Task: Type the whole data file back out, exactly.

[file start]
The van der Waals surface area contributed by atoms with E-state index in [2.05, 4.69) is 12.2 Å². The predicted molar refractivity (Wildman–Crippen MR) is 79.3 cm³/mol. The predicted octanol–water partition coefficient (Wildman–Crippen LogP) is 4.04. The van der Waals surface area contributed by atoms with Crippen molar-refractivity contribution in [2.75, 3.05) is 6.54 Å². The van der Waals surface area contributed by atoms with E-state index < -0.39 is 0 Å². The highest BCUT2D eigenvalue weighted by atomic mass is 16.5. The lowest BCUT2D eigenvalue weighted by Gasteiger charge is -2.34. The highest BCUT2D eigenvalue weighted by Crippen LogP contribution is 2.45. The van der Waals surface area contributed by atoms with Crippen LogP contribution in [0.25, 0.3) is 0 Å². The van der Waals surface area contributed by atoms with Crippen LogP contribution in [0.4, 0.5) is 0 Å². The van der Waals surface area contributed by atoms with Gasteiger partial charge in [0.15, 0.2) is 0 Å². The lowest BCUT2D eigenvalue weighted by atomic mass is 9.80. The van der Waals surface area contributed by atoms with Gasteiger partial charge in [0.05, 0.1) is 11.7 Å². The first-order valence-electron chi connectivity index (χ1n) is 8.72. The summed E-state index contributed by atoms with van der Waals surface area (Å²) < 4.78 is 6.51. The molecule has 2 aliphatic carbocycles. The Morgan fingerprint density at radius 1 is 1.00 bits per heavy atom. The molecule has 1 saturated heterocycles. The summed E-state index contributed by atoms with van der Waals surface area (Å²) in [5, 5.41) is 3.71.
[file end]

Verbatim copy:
The van der Waals surface area contributed by atoms with E-state index in [2.05, 4.69) is 12.2 Å². The predicted molar refractivity (Wildman–Crippen MR) is 79.3 cm³/mol. The predicted octanol–water partition coefficient (Wildman–Crippen LogP) is 4.04. The van der Waals surface area contributed by atoms with Crippen molar-refractivity contribution in [2.75, 3.05) is 6.54 Å². The van der Waals surface area contributed by atoms with E-state index < -0.39 is 0 Å². The highest BCUT2D eigenvalue weighted by atomic mass is 16.5. The lowest BCUT2D eigenvalue weighted by Gasteiger charge is -2.34. The highest BCUT2D eigenvalue weighted by Crippen LogP contribution is 2.45. The van der Waals surface area contributed by atoms with Crippen LogP contribution in [0.25, 0.3) is 0 Å². The van der Waals surface area contributed by atoms with Crippen LogP contribution in [0.4, 0.5) is 0 Å². The van der Waals surface area contributed by atoms with Gasteiger partial charge in [0.15, 0.2) is 0 Å². The lowest BCUT2D eigenvalue weighted by atomic mass is 9.80. The van der Waals surface area contributed by atoms with Gasteiger partial charge in [0.05, 0.1) is 11.7 Å². The first-order valence-electron chi connectivity index (χ1n) is 8.72. The summed E-state index contributed by atoms with van der Waals surface area (Å²) < 4.78 is 6.51. The molecule has 2 aliphatic carbocycles. The Morgan fingerprint density at radius 1 is 1.00 bits per heavy atom. The molecule has 1 saturated heterocycles. The summed E-state index contributed by atoms with van der Waals surface area (Å²) in [5, 5.41) is 3.71.